Also read: Ridesharing Apps in Argentina
Bonus: Where Can I Change My Baby’s Diapers?
Although bathrooms have a baby-changing station, some aircrafts like the 747 planes on Aerolíneas Argentinas (Argentina’s local airline company) tend to be basic, to say the least. So, in this case, it’d be advisable to change your baby or toddler beforehand.
When you get to Argentina, can change your baby’s diapers at a restaurant (even at McDonald’s or other fast-food venues), or in shopping malls. Remember that there are no public restrooms in Argentina, as public restrooms are reserved exclusively for construction workers. Most women’s bathrooms in busy areas carry a changing station where you can comfortably change diapers.
Safety and Insurance
Will I Have Medicare or Medicaid Coverage in Argentina?
If you’re from the US, you must have already guessed that there’s neither Medicare nor Medicaid coverage in Argentina, nor any other type of health insurance when going abroad (with or without children). You have to purchase insurance beforehand. However, if you have private health insurance in the US, your insurance may cover incidents that happen abroad. You should also check, depending on your situation, if you want to get single insurance for your child or baby to be covered by group insurance, but this does not only apply to Argentina.
You don’t want to be constantly worrying, restricting or scolding your kid just so they don’t get into an accident and you don’t have the proper coverage in case anything happens. Parents know that kids are more accident-prone than adults. That’s why getting insurance for your child, or getting their needs covered by one, is key beyond travelling to Argentina itself.
Although each insurance company for travel have their own set of guidelines, terms and exclusions, there are a few general rules that apply that are relevant to children:
- Because of the COVID-19 pandemic, acquiring travel insurance is mandatory, but it wasn’t mandatory before and it’s bound to change in the long run;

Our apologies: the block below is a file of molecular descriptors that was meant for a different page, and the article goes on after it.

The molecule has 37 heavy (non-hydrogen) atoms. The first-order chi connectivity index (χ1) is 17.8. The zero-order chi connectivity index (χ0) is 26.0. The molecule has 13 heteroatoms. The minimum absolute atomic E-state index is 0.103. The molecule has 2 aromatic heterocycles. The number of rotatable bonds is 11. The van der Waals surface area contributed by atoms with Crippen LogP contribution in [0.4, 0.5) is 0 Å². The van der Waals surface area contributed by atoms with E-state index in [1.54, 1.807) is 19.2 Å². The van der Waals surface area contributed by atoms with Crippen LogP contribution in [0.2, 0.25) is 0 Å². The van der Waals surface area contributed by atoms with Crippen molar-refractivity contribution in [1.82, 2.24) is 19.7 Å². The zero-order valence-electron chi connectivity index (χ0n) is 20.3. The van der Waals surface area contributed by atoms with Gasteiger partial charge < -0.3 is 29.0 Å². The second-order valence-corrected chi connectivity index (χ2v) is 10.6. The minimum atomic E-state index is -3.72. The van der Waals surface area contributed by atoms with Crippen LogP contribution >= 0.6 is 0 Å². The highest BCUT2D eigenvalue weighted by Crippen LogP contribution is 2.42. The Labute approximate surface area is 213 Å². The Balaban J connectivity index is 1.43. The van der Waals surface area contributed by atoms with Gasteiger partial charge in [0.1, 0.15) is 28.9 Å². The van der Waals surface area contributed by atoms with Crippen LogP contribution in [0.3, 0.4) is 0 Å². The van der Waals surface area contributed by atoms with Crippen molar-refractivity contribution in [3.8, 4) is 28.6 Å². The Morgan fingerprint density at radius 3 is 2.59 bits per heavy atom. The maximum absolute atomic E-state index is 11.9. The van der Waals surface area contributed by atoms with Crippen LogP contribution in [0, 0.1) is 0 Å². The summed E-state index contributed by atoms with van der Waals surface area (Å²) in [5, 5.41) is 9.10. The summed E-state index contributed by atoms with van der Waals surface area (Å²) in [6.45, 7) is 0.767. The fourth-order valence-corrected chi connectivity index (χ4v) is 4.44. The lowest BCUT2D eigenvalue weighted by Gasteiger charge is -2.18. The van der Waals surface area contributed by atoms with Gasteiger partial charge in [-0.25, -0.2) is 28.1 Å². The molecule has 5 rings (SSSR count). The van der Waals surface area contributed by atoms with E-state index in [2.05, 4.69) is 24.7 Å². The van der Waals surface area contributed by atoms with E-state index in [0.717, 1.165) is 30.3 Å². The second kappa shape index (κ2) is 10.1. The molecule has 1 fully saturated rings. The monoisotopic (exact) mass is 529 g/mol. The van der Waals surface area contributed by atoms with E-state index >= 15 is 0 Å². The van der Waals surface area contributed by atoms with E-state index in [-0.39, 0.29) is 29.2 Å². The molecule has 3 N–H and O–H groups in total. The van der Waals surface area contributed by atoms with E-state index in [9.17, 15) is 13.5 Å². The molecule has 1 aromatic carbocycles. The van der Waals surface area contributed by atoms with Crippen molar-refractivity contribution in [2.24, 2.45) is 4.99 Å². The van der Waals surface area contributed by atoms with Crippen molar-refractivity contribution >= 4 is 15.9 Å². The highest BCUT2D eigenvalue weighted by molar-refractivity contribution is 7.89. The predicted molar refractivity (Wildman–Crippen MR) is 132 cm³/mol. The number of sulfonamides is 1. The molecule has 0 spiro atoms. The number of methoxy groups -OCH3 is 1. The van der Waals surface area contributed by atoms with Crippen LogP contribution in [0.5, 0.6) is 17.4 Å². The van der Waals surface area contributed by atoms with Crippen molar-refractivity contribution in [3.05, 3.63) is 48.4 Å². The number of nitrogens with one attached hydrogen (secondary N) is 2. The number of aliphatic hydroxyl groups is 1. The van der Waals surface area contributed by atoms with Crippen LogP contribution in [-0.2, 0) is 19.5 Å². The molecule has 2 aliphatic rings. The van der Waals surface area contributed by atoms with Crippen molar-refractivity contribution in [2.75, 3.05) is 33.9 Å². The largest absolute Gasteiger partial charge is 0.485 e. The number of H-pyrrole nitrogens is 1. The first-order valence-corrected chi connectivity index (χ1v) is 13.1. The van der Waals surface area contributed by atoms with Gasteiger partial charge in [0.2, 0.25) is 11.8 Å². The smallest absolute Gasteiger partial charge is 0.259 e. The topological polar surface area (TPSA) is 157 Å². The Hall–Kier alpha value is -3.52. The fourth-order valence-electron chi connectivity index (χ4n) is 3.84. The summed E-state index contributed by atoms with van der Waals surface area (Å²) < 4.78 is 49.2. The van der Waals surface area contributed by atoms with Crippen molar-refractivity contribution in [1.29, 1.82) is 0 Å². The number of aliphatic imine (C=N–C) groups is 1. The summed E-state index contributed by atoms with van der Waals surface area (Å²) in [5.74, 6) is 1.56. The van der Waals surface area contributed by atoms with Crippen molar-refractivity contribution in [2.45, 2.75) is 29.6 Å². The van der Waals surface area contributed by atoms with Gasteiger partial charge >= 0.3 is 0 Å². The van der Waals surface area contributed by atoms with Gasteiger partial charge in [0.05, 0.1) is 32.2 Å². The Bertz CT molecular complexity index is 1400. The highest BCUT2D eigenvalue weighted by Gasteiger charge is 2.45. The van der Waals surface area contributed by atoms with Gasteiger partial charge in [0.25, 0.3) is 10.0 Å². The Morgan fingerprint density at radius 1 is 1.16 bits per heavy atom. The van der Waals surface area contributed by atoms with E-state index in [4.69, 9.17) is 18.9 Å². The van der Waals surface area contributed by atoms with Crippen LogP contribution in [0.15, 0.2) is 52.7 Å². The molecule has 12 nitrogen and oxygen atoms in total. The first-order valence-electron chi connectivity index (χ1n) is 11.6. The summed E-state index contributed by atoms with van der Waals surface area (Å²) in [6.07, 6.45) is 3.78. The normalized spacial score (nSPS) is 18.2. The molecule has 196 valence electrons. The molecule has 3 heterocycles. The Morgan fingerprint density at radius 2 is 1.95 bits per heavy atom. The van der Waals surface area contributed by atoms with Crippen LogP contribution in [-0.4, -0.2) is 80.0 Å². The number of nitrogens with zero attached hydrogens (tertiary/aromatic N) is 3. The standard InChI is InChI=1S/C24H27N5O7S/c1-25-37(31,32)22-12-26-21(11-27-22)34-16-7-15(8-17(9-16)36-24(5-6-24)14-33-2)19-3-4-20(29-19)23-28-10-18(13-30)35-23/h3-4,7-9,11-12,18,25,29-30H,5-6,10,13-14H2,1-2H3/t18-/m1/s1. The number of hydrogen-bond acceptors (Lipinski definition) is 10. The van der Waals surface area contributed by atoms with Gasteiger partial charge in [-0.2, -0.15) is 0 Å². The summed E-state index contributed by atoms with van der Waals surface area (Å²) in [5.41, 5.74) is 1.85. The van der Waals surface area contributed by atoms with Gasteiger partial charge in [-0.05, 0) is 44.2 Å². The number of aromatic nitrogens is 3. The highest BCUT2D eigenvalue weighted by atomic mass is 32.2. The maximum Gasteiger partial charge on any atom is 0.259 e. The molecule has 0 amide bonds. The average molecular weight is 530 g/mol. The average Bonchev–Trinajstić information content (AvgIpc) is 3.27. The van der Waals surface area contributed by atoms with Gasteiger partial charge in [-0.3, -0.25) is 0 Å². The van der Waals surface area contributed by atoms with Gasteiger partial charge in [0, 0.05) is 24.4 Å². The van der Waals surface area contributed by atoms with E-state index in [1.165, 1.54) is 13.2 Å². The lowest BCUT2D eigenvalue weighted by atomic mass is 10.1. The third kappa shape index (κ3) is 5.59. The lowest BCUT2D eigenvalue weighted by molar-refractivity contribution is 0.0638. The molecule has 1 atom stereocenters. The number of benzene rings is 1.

- Make sure your traveller’s insurance covers not only COVID-19, but also that all terms apply to spouses and/or children;
- Check if there are discounts for couples (this is different from group insurance); some do, some don’t;
- Check what activities are covered by your insurance (some activities might be, others might not–think theme park rides).
Argentina’s Public Healthcare System
Let’s say your child sprained his ankle. What can you do? If all else fails, or you haven’t acquired travel insurance, Argentina’s public healthcare system’s got you covered. What does this mean, exactly? There will be top-of-the-line pediatricians and medical staff that specialize in pediatric medicine in general. For foreigners, because of inflation in Argentina and the subsequent economic crises, you won’t have to spend big amounts of money on medication. One last thing: many drugs and medications are over-the-counter instead of prescription-only like in the US.
You can always check medication prices prior to your visit to the hospital on the Vademecum website: here (if you’re confused as to the medication’s commercial name you can always find it by the generic denomination, or even by laboratory name.) Of course, you’ll need to bring along your child’s ID and show both ID and travel insurance when admitting your child into the hospital, as well as provide a brief description of the ailment.
In Argentina, and especially in Buenos Aires, a major plus is that there are specialized and specific pediatric hospitals that are open 24 hours a day, every day. When calling from outside Argentina, don’t forget to add (+54)9 before the number you dial in:
- Hospital Garrahan
Location: Pichincha 1890, Buenos Aires City
Phone number: 4122-6000
- Hospital de Niños
Location: Gallo 1330, Buenos Aires City
Phone number: 4962-9247
- Hospital General de Niños Pedro de Elizade
Location: Avenida Montes de Oca 40
Phone number: 4363-2100
Best Hotels and Accommodation for Babies
If you’re hoping to go to a couple’s resort… we’d hate to disappoint, but you’d have to look elsewhere. Most resorts are not meant for babies, in all truth; that’s different from an all-inclusive hotel in Argentina, though. We don’t recommend going to boutique hotels and pensiones, either.
In Argentina, because of the diverse geographical landscapes, there are many companies and family hotels that have nurseries, playgrounds, special activities for kids and a child menu, but many do not. You’re more likely to find these types of accommodation in larger hotels than in a small cabin in the woods, of course, so you’ll be limited, location-wise. You can always turn to booking sites to check Argentina-specific accommodations before your travels.